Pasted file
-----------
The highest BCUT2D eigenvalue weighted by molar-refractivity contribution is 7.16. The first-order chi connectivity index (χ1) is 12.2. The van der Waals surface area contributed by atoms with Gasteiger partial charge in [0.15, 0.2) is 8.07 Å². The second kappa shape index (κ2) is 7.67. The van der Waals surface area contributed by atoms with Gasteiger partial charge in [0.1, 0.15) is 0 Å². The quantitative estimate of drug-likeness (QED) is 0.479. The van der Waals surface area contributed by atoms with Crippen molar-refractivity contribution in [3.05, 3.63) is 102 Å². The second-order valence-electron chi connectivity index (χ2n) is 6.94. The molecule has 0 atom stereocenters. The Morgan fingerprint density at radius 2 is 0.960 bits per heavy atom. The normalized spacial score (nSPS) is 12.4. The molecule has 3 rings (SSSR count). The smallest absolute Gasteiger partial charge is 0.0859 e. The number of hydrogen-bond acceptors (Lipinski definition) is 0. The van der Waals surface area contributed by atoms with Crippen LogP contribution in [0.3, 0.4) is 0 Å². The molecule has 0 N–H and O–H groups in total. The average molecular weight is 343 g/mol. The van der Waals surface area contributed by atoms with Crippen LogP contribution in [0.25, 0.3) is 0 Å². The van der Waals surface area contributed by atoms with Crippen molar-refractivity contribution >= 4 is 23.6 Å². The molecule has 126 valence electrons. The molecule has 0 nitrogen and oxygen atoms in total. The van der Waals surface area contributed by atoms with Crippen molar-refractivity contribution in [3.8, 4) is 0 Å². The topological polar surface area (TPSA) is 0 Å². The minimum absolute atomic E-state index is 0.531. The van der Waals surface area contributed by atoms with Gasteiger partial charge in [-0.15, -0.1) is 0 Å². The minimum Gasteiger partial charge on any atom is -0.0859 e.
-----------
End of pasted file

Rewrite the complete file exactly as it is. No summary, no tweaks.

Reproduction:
The highest BCUT2D eigenvalue weighted by molar-refractivity contribution is 7.16. The first-order chi connectivity index (χ1) is 12.2. The van der Waals surface area contributed by atoms with Gasteiger partial charge in [0.15, 0.2) is 8.07 Å². The second kappa shape index (κ2) is 7.67. The van der Waals surface area contributed by atoms with Gasteiger partial charge in [0.1, 0.15) is 0 Å². The quantitative estimate of drug-likeness (QED) is 0.479. The van der Waals surface area contributed by atoms with Crippen molar-refractivity contribution in [3.05, 3.63) is 102 Å². The second-order valence-electron chi connectivity index (χ2n) is 6.94. The molecule has 0 atom stereocenters. The Morgan fingerprint density at radius 2 is 0.960 bits per heavy atom. The normalized spacial score (nSPS) is 12.4. The molecule has 3 rings (SSSR count). The smallest absolute Gasteiger partial charge is 0.0859 e. The number of hydrogen-bond acceptors (Lipinski definition) is 0. The van der Waals surface area contributed by atoms with Crippen LogP contribution in [0.3, 0.4) is 0 Å². The molecule has 0 N–H and O–H groups in total. The average molecular weight is 343 g/mol. The van der Waals surface area contributed by atoms with Crippen LogP contribution in [0.25, 0.3) is 0 Å². The van der Waals surface area contributed by atoms with Crippen molar-refractivity contribution >= 4 is 23.6 Å². The molecule has 126 valence electrons. The molecule has 0 nitrogen and oxygen atoms in total. The van der Waals surface area contributed by atoms with Crippen molar-refractivity contribution in [3.8, 4) is 0 Å². The topological polar surface area (TPSA) is 0 Å². The minimum absolute atomic E-state index is 0.531. The van der Waals surface area contributed by atoms with Gasteiger partial charge in [-0.15, -0.1) is 0 Å². The minimum Gasteiger partial charge on any atom is -0.0859 e.